Pope in Mexico: Families, tourists return to Juarez
Pope Francis is now past the halfway mark in his visit to Mexico.
He spent Monday with the indigenous people in the Southern state of Chiapas.
Tuesday, he heads to Morelia, Michoacan.
He wraps up his trip through Mexico in Juarez, Chihuahua on Wednesday.
Families in Juarez say it's a city that has taken a beating.
But it's now bouncing back.
"With the Pope's pending arrival, a lot has changed," said Alicia Ponce, as she rolled out flour tortillas at a restaurant along one avenue Pope Francis will travel.
"Even before he arrives, we're a happier city."
She says life in Juarez has been tough.
In 2010, more than 3,000 murders were recorded here.
Ponce says, "Before, we didn't even want to go outside. Now we find reasons to go out and celebrate our freedom."
And that's the consensus around town.
Even families who lost loved ones to the violence are happy to venture out again.
"It's now pretty here. We need people to believe, said Andres Parra.
Parra brought out his wife and daughter to Downtown Juarez to take a picture next to a cardboard cutout of the Pope.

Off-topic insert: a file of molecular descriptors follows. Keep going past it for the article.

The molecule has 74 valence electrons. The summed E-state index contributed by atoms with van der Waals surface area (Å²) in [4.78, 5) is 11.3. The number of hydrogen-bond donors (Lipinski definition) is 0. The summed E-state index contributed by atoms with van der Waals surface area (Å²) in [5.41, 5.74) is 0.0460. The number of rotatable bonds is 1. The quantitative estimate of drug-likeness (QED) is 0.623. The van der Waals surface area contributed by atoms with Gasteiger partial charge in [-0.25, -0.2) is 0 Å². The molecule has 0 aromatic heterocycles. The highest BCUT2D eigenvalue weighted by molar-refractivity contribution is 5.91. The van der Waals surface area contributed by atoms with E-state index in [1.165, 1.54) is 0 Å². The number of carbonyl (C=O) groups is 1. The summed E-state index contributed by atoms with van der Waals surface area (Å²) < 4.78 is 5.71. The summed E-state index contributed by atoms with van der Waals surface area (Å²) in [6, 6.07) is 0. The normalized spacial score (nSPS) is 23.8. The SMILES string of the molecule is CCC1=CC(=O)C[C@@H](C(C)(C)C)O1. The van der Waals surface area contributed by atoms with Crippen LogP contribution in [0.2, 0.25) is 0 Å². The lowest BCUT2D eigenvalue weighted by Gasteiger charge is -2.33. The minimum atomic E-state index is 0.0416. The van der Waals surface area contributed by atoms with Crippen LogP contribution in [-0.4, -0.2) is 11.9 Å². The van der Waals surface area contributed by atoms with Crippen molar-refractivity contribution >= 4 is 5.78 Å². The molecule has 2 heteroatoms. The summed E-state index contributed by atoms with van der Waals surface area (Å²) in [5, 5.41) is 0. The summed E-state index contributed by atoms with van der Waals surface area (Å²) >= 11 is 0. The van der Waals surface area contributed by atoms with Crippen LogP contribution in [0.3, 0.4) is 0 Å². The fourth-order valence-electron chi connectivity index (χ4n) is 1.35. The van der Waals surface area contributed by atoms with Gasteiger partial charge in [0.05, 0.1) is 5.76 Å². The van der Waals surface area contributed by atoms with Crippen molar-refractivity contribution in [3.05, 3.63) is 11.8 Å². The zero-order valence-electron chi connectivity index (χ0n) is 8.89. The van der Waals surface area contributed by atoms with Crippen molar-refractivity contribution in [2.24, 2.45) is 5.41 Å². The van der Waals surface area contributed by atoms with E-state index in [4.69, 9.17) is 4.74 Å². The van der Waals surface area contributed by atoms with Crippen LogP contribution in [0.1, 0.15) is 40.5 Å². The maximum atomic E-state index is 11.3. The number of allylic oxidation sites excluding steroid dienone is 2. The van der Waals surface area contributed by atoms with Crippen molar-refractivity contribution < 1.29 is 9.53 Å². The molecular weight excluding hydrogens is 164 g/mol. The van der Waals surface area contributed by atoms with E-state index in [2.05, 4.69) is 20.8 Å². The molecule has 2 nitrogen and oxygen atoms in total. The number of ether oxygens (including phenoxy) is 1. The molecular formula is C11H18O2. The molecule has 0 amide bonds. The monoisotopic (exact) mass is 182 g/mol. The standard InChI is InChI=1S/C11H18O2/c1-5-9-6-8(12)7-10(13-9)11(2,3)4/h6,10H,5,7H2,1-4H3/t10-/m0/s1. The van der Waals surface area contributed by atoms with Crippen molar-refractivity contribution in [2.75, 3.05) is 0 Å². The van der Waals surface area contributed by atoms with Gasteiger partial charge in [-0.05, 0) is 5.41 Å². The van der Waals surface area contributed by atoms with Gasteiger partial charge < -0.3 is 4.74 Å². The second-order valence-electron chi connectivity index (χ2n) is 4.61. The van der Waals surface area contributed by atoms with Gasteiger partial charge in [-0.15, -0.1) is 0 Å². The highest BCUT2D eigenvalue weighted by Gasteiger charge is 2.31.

Their smiles, a sharp contrast to their loss.
Their son was killed in the violence that hit Juarez.
"It's a blessing not just for the city, but for the people," says Irma Parra. "This is attention we welcome."
Out of towners who avoided the city are slowly coming back.
Carlos Aguilar came from Guadalajara to see the Pope.
He arrived a few days early, to take in the sights.
"It looks like things have improved. But then again many Mexican cities have violence. Even the US has violence," he said, just feet away from where Ponce rolled out another dozen flour tortillas from scratch.
Ponce wanted to join others, lining the streets to catch a glimpse of the Pope on Wednesday.
Instead, she'll settle for a view out of the burrito shop's window.
"We'll be working, but Lord-willing, we'll see him," she says.